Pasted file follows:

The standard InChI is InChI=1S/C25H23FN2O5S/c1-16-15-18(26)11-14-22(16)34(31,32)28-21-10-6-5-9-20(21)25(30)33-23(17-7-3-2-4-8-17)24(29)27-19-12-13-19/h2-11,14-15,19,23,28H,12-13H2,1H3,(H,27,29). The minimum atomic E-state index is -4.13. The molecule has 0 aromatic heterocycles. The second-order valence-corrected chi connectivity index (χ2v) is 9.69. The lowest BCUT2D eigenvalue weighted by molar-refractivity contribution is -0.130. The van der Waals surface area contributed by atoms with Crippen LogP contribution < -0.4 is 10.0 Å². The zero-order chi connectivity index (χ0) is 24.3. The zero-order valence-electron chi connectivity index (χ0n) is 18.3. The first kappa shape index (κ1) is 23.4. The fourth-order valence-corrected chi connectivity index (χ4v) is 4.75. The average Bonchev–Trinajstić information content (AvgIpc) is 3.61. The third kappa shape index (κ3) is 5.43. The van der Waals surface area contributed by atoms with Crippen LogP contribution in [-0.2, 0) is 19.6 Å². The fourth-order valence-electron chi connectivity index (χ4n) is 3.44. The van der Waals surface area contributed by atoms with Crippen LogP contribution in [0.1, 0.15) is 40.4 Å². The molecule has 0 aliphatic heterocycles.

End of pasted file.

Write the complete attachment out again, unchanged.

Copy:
The standard InChI is InChI=1S/C25H23FN2O5S/c1-16-15-18(26)11-14-22(16)34(31,32)28-21-10-6-5-9-20(21)25(30)33-23(17-7-3-2-4-8-17)24(29)27-19-12-13-19/h2-11,14-15,19,23,28H,12-13H2,1H3,(H,27,29). The minimum atomic E-state index is -4.13. The molecule has 0 aromatic heterocycles. The second-order valence-corrected chi connectivity index (χ2v) is 9.69. The lowest BCUT2D eigenvalue weighted by molar-refractivity contribution is -0.130. The van der Waals surface area contributed by atoms with Crippen LogP contribution < -0.4 is 10.0 Å². The zero-order chi connectivity index (χ0) is 24.3. The zero-order valence-electron chi connectivity index (χ0n) is 18.3. The first kappa shape index (κ1) is 23.4. The fourth-order valence-corrected chi connectivity index (χ4v) is 4.75. The average Bonchev–Trinajstić information content (AvgIpc) is 3.61. The third kappa shape index (κ3) is 5.43. The van der Waals surface area contributed by atoms with Crippen LogP contribution in [-0.2, 0) is 19.6 Å². The fourth-order valence-electron chi connectivity index (χ4n) is 3.44. The van der Waals surface area contributed by atoms with Crippen LogP contribution in [0.1, 0.15) is 40.4 Å². The molecule has 0 aliphatic heterocycles.